SFEtsy: What's your work schedule / routine like?
Gloria: By day, I work full-time as an administrator for an arts non-profit, and my schedule usually consists of coming home, having dinner, and working on my jewelry items or online work (updating listings, promoting, social media) for a few hours each night. This fluctuates on my mood, and sometimes I'll be on a creative bender and itching to make items, and sometimes I'll be creativity spent, and I focus my energy on the business side. No rest for the weary!
SFEtsy: Tell us about your work space - where do you create?
Gloria: I recently moved into a new home where I have a studio sized (if not bigger) bedroom, and my creative space is a large section where there are floor to ceiling bay windows. I moved there specifically for that so that I could have as much natural light as possible. I am still organizing the area, but it feels good to have a spacious area for making!
SFEtsy: What tools do you use that are absolutely essential and makes a huge difference in your day today process?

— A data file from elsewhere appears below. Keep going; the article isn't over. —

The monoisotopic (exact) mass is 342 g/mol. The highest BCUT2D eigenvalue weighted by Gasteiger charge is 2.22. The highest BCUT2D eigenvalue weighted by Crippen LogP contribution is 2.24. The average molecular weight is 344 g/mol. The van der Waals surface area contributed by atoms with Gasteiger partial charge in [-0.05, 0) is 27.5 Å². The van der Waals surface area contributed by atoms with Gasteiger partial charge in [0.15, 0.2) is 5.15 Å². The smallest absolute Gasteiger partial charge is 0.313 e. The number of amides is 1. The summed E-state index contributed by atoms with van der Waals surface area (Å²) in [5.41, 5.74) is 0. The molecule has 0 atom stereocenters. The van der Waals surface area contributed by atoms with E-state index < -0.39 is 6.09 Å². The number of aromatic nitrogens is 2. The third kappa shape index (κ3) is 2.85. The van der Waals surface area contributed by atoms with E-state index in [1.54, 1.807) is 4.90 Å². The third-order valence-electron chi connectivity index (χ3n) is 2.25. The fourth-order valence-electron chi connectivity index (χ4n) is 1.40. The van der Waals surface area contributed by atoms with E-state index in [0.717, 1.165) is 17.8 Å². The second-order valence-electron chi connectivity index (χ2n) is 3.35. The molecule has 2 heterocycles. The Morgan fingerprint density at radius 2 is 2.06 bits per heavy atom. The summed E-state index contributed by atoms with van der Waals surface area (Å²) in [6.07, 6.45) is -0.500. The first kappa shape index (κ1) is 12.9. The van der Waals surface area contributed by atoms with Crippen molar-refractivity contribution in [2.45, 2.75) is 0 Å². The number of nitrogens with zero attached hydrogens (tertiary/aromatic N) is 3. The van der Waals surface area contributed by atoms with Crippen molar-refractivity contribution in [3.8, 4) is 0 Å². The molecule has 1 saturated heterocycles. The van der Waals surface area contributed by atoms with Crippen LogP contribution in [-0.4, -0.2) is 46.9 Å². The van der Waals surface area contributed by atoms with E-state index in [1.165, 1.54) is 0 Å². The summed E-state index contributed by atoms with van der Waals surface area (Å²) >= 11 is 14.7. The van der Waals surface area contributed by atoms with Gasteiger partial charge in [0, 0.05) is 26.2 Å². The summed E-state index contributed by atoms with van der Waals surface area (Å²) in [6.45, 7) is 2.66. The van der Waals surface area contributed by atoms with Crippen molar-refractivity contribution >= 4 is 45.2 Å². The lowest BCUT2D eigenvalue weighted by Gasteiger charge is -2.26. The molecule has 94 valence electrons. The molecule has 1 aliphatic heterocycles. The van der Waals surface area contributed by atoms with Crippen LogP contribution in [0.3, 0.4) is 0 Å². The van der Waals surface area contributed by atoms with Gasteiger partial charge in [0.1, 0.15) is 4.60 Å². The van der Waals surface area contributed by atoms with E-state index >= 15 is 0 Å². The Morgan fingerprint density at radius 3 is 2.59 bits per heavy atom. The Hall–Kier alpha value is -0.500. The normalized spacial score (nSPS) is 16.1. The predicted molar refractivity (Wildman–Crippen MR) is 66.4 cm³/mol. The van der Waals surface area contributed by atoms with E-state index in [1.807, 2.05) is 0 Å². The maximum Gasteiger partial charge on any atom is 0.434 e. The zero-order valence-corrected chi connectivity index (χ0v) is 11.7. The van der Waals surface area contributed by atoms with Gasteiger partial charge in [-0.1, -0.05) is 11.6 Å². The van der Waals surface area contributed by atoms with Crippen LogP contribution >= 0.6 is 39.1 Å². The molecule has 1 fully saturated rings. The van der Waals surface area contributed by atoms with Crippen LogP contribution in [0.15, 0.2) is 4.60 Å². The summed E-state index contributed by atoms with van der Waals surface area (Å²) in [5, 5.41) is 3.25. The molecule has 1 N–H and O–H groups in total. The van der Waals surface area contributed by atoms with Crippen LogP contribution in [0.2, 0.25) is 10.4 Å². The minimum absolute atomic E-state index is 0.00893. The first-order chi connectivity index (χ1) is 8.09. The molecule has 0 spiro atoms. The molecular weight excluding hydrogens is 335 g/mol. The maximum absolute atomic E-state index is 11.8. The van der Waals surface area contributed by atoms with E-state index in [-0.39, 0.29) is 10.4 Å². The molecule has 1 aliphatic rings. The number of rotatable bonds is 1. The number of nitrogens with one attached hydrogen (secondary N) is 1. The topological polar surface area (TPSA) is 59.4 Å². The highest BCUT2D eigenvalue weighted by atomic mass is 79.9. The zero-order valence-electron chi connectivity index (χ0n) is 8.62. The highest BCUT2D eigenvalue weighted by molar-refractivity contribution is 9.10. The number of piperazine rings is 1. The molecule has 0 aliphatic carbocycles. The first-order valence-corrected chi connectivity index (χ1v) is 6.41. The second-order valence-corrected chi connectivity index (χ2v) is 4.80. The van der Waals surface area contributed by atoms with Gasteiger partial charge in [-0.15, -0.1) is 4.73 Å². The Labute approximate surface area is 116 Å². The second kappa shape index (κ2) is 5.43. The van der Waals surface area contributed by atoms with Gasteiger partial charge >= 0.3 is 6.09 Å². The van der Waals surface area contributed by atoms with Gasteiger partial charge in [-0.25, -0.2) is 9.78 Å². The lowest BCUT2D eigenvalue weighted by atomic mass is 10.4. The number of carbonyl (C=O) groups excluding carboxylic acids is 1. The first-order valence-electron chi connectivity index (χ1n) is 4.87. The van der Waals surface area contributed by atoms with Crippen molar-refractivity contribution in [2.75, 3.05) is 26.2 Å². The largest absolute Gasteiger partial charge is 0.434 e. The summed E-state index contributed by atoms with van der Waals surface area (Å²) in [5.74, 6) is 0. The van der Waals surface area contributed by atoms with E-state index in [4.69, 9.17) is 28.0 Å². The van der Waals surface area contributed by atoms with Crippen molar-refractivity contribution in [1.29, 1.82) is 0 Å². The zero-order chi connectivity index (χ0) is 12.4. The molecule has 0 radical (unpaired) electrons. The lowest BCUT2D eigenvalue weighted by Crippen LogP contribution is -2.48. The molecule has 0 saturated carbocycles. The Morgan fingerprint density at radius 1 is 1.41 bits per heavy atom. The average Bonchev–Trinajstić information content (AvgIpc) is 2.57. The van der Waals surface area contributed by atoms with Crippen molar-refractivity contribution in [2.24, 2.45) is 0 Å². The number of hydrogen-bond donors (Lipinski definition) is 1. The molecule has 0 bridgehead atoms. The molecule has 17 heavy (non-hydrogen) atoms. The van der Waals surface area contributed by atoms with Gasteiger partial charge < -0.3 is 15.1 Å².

Gloria: I could not function without my jewelry pliers and bead spinner. If you don't know what a bead spinner is, it's a contraption that looks like a small bowl with a vertical stick in the center which is used to place my beads on the wire to make my beaded flowers. You put the beads inside the bowl, hold the end of a wire inside the bowl, and use the stick in the center to spin the bowl and the beads climb the wire. It looks like magic...but really it's physics!
SFEtsy: How did you get involved with Etsy?
Gloria: I've been on Etsy since 2009, right after it began. I began selling my beaded flowers to my dancer friends, and turned online because I've always had a dream to have my own business. I was immediately drawn to the fact that it promoted the handmade community, and created a network for artisans all over the world. It's been a big part of my identity as an artist!
SFEtsy: What is your biggest challenge related to your Etsy shop?
Gloria: Time. I have just enough time to create, but it takes 4 times more amount of time to photograph, edit, list, promote, (etc....etc...etc.), and I seem to never have enough hours of the day! We all dream that we could "quit our day job" and do Etsy full-time, but I have so much that I want to do in all facets of my creative and vocational self.
SFEtsy: What has been your biggest success and/or proudest moment since opening your Etsy shop?